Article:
Behavior and crossing ability.—Of the 24 tortoises tested in the railway from both Habituated and Naïve groups, none successfully crossed the rails during the allotted hour. Multiple attempts were made to escape from the railway, with a median value of 12.5 failed crossing attempts per tortoise (range: 0–78 attempts). Two tortoises flipped over onto their carapaces through the duration of the trial; one was able to right itself after 732 s, but the other remained flipped until the trial's completion, 931 s later. In comparison, Control tortoises crossed their barrier in an average of only 137 s. Only one Control tortoise spent a large enough amount of time attempting to cross the barrier to warrant recording the behavior; the remainder of the tortoises easily crossed the barrier without pause and therefore their only behavior recorded was meandering. As the Control tortoises crossed the barrier in a very short amount of time, the remaining time was recorded as escaped time. This was also shown in the PCA as PC1 accounted for 88.6% of the behavioral variation and was largely made up of the differences in escaped time between the Control tortoises and the other two groups (Habituated and Naïve; Fig. 4). PC2 mainly consisted of variation in the amount of time spent meandering or stationary, but only accounted for 8.8% of the variation. Interestingly, no behavioral differences were observed between Habituated and Naïve tortoises as there was near complete overlap in their 95% confidence distributions (Fig. 4).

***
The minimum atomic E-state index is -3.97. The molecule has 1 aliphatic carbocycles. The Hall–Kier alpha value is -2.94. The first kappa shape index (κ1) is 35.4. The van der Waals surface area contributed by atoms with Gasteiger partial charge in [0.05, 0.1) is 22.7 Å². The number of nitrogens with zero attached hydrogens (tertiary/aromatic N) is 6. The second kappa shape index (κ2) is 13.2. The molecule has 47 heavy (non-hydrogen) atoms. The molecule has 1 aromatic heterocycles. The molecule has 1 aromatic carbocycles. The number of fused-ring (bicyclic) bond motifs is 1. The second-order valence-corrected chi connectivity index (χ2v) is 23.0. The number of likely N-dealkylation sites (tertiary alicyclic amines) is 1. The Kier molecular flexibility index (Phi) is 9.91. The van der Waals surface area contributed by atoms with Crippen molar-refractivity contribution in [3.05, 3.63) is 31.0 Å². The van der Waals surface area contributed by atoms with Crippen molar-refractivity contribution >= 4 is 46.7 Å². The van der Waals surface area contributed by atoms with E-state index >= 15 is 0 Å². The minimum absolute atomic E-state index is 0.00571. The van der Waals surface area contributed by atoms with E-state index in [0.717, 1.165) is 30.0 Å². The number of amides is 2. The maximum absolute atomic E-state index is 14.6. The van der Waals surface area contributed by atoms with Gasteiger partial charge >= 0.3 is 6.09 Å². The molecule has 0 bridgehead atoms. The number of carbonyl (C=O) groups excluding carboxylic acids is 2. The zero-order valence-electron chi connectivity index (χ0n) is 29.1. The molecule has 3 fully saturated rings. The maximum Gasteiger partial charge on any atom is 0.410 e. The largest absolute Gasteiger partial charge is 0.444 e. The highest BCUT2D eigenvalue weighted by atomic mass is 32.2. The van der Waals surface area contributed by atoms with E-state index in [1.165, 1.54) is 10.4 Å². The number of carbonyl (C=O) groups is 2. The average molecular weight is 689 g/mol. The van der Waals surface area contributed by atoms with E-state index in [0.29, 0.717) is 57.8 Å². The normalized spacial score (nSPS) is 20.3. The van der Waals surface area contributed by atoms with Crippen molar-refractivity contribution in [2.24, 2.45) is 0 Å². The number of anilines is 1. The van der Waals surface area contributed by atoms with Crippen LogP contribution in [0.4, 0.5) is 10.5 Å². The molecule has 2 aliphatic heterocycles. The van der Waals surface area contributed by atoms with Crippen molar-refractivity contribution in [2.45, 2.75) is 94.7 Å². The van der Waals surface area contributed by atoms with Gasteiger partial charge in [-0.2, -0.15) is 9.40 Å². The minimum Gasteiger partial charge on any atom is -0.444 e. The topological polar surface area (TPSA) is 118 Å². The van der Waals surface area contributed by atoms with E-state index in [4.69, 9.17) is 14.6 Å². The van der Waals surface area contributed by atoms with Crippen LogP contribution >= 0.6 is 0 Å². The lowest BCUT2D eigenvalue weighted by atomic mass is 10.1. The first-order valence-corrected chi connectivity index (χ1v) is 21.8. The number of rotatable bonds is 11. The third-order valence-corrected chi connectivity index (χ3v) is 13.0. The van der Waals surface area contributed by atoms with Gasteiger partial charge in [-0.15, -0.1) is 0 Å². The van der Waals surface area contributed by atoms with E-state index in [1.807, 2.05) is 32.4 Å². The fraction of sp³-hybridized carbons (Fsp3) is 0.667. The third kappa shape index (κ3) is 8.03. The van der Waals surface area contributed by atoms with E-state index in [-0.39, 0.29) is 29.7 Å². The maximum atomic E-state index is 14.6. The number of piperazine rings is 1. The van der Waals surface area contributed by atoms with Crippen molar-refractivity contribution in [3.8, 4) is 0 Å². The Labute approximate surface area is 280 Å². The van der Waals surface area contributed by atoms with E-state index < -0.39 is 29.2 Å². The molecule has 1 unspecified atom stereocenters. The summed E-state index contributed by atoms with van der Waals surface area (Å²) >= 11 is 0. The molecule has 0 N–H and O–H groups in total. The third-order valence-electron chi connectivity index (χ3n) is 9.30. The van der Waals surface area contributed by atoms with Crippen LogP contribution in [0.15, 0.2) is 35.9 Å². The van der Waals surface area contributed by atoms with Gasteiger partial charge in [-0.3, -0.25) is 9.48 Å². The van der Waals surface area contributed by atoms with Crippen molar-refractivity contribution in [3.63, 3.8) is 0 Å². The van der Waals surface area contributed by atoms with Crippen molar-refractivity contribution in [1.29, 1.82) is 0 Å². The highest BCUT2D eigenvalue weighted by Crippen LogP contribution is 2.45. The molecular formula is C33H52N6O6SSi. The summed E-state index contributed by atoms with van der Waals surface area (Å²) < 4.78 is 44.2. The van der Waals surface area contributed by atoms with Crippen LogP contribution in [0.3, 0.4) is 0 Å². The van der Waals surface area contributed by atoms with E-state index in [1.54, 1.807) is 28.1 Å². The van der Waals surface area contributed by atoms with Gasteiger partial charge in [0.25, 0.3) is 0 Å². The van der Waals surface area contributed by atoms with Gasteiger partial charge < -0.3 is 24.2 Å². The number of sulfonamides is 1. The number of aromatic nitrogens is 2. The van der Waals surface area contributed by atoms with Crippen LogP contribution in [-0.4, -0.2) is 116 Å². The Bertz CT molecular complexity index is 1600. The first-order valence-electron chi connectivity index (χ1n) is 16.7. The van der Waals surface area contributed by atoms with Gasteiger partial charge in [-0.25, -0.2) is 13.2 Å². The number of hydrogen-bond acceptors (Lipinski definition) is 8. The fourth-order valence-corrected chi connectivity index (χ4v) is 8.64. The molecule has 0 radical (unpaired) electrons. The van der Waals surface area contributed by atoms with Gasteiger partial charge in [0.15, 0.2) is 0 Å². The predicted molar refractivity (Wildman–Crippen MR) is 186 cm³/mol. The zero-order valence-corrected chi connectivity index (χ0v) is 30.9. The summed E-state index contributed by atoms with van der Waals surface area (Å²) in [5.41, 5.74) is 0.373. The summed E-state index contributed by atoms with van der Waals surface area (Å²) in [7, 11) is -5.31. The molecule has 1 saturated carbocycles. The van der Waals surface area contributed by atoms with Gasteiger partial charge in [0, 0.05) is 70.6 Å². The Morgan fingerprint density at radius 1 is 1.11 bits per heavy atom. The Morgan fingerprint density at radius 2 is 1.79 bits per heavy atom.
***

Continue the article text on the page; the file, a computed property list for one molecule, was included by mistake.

Fig. 4.